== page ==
The global character of the Cold War and the fact that most of the actual operations took place either in contested territories, or in the so-called “external empires” (regions dominated by the respective powers, or under their predominant influences), directs scholarly attention to the role of the peoples of these areas. One way of looking at their agency is to examine the activities of political exiles who had left the Communist-dominated regions and entered into complex relations with the Americans. While both key Cold War adversaries were engaged in extensive “political warfare,” only one of them had to consider public opinion to conduct its foreign policy. From the American point of view, the employment of the anti-Communist political exiles served the general purpose of legitimizing U.S. policy towards a given region in both domestic and foreign arenas. Both overt and covert use of the exiles’ potential within the state-private network invokes important considerations regarding the present.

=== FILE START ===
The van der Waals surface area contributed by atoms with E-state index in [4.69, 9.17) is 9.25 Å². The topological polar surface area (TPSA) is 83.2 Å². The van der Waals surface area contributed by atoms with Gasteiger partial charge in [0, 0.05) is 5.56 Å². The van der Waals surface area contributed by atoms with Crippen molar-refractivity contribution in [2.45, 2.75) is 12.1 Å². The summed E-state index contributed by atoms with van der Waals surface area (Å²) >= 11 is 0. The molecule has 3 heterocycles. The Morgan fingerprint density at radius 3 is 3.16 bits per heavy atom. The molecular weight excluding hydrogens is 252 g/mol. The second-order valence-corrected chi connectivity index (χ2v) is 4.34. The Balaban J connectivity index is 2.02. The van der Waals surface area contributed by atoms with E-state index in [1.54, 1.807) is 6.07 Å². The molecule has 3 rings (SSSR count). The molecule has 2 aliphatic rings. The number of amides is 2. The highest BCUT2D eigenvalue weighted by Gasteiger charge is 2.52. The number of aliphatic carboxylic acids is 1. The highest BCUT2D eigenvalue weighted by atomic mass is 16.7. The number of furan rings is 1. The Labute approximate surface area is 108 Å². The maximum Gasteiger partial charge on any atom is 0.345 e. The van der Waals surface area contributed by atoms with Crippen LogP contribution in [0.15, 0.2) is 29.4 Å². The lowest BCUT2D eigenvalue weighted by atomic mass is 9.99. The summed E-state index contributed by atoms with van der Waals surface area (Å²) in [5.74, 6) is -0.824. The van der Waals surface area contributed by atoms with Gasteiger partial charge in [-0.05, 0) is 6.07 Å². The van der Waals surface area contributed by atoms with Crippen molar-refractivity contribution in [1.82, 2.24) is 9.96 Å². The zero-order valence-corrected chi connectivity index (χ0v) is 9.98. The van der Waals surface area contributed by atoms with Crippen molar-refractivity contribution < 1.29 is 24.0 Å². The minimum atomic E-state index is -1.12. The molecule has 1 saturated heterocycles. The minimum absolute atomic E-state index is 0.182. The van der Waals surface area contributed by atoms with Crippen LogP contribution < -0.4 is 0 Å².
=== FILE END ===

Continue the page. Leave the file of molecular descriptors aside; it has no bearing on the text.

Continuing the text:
Anna Mazurkiewicz is a CREEES Visiting Scholar and Associate Professor at the Faculty of History, University of Gdansk and the current President of the Polish American Historical Association (2017-2018). She has published three books: on the American responses to elections of 1947 and 1989 in Poland, and on the role of the political exiles from East Central Europe in American Cold War politics (1948-1954). Her scholarly interests are: the United States after World War II; U.S.-Polish diplomatic relations; media system in the United States; U.S. policy towards the countries of East Central Europe; political activity of refugees from East Central Europe in the United States after World War II; political emigration from East Central Europe in 1945-1989. Mazurkiewicz was a Visiting Scholar at the University of Notre Dame, Central European University (Budapest), Kosciuszko Foundation Scholar at the University of Minnesota and at the State University of New York at Buffalo.